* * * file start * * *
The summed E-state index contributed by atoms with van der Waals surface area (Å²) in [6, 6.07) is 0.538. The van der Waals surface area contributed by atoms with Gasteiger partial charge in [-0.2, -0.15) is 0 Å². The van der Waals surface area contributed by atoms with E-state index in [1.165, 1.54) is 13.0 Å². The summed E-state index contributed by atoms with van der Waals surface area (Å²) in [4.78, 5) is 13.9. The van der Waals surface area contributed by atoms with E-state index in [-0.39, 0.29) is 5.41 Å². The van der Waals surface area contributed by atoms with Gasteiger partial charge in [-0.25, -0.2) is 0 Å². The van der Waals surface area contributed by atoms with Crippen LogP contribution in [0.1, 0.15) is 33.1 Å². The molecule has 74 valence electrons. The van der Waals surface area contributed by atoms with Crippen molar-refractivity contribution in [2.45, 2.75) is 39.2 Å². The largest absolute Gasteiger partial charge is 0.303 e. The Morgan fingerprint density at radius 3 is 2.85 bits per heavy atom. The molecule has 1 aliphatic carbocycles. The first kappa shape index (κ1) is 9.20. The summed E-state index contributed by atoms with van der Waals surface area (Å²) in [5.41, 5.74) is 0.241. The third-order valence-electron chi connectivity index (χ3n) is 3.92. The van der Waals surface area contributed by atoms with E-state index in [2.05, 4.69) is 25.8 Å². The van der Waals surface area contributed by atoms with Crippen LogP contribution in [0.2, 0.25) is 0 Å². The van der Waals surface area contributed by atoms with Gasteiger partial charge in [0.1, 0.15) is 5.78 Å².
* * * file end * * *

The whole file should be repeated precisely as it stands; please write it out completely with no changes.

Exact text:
The summed E-state index contributed by atoms with van der Waals surface area (Å²) in [6, 6.07) is 0.538. The van der Waals surface area contributed by atoms with Gasteiger partial charge in [-0.2, -0.15) is 0 Å². The van der Waals surface area contributed by atoms with E-state index in [1.165, 1.54) is 13.0 Å². The summed E-state index contributed by atoms with van der Waals surface area (Å²) in [4.78, 5) is 13.9. The van der Waals surface area contributed by atoms with E-state index in [-0.39, 0.29) is 5.41 Å². The van der Waals surface area contributed by atoms with Gasteiger partial charge in [-0.25, -0.2) is 0 Å². The van der Waals surface area contributed by atoms with Crippen LogP contribution in [0.1, 0.15) is 33.1 Å². The molecule has 74 valence electrons. The van der Waals surface area contributed by atoms with Crippen molar-refractivity contribution in [2.45, 2.75) is 39.2 Å². The largest absolute Gasteiger partial charge is 0.303 e. The Morgan fingerprint density at radius 3 is 2.85 bits per heavy atom. The molecule has 1 aliphatic carbocycles. The first kappa shape index (κ1) is 9.20. The summed E-state index contributed by atoms with van der Waals surface area (Å²) in [5.41, 5.74) is 0.241. The third-order valence-electron chi connectivity index (χ3n) is 3.92. The van der Waals surface area contributed by atoms with E-state index in [2.05, 4.69) is 25.8 Å². The van der Waals surface area contributed by atoms with Crippen LogP contribution in [0.2, 0.25) is 0 Å². The van der Waals surface area contributed by atoms with Gasteiger partial charge in [0.1, 0.15) is 5.78 Å².